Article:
Hay, NSW. 1944-01-16 The craftmanship of the Italian Prisoners of War is illustrated by this garden at the 16th Garrison Battalion Prisoner of War Detention Camp. Note the model of the Coliseum in the foreground. (AWM Image 063365 Photographer Geoffrey McInnes)

15 (f) PW being photographed were to be properly dressed (in their national uniforms if possible) except that sports teams could be photographed in their sporting attire

How did the Italians procure sports shirts, shin guards and socks? Possibly they were provided by the YMCA, a group instrumental in providing sporting, music and craft equipment for the Italian prisoners of war.

Murchison, Australia. 2 March 1945. Group of Italian prisoners of war (POWs) interned in C Compound, No. 13 POW Group. Shown here are: 65915 F. Pieri; 65987 C. Rossi; 65209 G. Baffa; 65710 V. La Rocca; 65370 F. Carone; 65230 E. Baruzzi; 65197 A. Armeni; 65237 F. Battisti; 65300 L. Bruno; 65602 G. Furioli; 65398 S. Cavillin; 65864 A. Pacini. Note: The number is an assigned POW number. (AWM Image 030231/14 Photographer Stewart, Ronald Leslie)

15 (g) No camp security fencing or other security arrangements were to appear in photographs

Obviously the photographer of this photo was not aware of this regulation! Or possibly, because the photo was taken in November 1945, concerns over the photographing of security installations had been relaxed.

Liverpool, NSW 1945-11-23. Prisoner of War and Internment Camp. NX167806 Private L. Patchett on Guard in a searchlight equipped sentry tower. (AWM Image 123756 Photographer L. Cpl. E. McQuillan)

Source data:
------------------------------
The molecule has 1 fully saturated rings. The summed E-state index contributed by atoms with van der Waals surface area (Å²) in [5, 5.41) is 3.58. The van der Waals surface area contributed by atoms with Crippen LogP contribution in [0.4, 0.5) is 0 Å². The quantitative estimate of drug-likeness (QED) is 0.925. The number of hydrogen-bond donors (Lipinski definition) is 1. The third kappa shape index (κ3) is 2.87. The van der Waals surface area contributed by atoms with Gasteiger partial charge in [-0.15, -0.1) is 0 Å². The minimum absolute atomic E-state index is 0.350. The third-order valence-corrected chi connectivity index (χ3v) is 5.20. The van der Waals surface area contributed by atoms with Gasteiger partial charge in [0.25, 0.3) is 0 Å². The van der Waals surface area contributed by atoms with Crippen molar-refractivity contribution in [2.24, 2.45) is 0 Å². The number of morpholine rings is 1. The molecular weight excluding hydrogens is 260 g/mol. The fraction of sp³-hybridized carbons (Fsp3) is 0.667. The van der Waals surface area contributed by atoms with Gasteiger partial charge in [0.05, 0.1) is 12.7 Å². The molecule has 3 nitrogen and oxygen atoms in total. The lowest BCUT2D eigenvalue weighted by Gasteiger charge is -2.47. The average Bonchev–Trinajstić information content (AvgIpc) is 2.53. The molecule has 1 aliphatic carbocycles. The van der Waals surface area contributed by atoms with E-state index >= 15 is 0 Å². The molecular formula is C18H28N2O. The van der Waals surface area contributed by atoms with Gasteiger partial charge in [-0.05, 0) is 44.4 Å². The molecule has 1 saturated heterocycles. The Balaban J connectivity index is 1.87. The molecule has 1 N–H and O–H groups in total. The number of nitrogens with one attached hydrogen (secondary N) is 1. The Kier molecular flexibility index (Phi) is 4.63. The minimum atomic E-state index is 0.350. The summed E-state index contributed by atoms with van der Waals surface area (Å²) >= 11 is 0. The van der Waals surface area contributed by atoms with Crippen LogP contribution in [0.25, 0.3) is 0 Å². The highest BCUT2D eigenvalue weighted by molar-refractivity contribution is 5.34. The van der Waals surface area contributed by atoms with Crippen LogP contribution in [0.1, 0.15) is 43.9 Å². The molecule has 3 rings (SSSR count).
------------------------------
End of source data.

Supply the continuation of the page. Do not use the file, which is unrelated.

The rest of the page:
16. As PW employed in rural industry had opportunity to have photographs of themselves taken at will, care was taken to ensure that permission was not granted under para 38 (1C) of Camp Order No. 13 for the despatch by them of photographs showing them in the company of women in Australia.

The regulation was clear, ‘no fraternization with women’.  Farming families however did take photographs of the Italian prisoners of war with family members.  The Italians were photographed with family groups for Christmas, Boxing Day picnic at the beach, with grandma, grandpa and children of all ages.  Many farming families had the attitude: ‘no harm done’.

Ruby Robinson standing and Olive Munro (nee Robinson) seated with three men from the province of Lecce:  Antonio Colomba, Antonio Alfarano (Alfarno) and Giuseppe Vergine Robinson Family Orchard via Gayndah (photo courtesy of Avis Hildreth)

Sailing Home

Ormonde 3

The Ormonde departed from Sydney on 31st December 1946.  The official army records record that 2231 Italian prisoners of war were on the boat: 52 officers and 2179 ordinary ranks.  A group of 1992 Italian POWs came from the Liverpool Prisoner of War & Internment Camp in Sydney, as the above form highlights.

If your father or grandfather was repatriated to Italy on the Ormonde then you will find this file very interesting as it contains a list of the Italians on this ship:

[Repatriation of Italian Prisoners of War per Ormonde 24.12.1946] [0.5cm; box 9] Series numberSP196/1 Control Symbol 10 PART 16